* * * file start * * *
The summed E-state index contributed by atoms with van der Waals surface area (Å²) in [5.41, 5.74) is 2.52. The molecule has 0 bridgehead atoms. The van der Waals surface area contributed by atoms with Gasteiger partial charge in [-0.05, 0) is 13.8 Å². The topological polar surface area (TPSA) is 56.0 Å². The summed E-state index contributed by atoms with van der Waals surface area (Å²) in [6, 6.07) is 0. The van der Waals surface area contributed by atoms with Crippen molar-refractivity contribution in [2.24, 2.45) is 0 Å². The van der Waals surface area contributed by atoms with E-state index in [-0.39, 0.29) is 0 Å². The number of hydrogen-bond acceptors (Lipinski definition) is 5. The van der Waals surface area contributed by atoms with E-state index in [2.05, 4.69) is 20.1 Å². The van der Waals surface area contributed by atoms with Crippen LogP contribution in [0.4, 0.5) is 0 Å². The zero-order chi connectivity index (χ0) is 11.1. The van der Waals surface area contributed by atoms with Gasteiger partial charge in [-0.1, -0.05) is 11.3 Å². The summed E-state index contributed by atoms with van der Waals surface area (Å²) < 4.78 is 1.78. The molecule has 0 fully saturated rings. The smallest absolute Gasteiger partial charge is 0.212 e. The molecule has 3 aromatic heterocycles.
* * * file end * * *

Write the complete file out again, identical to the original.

The summed E-state index contributed by atoms with van der Waals surface area (Å²) in [5.41, 5.74) is 2.52. The molecule has 0 bridgehead atoms. The van der Waals surface area contributed by atoms with Gasteiger partial charge in [-0.05, 0) is 13.8 Å². The topological polar surface area (TPSA) is 56.0 Å². The summed E-state index contributed by atoms with van der Waals surface area (Å²) in [6, 6.07) is 0. The van der Waals surface area contributed by atoms with Crippen molar-refractivity contribution in [2.24, 2.45) is 0 Å². The van der Waals surface area contributed by atoms with E-state index in [-0.39, 0.29) is 0 Å². The number of hydrogen-bond acceptors (Lipinski definition) is 5. The van der Waals surface area contributed by atoms with E-state index in [2.05, 4.69) is 20.1 Å². The van der Waals surface area contributed by atoms with Crippen LogP contribution in [0.4, 0.5) is 0 Å². The zero-order chi connectivity index (χ0) is 11.1. The van der Waals surface area contributed by atoms with Gasteiger partial charge in [-0.1, -0.05) is 11.3 Å². The summed E-state index contributed by atoms with van der Waals surface area (Å²) < 4.78 is 1.78. The molecule has 0 fully saturated rings. The smallest absolute Gasteiger partial charge is 0.212 e. The molecule has 3 aromatic heterocycles.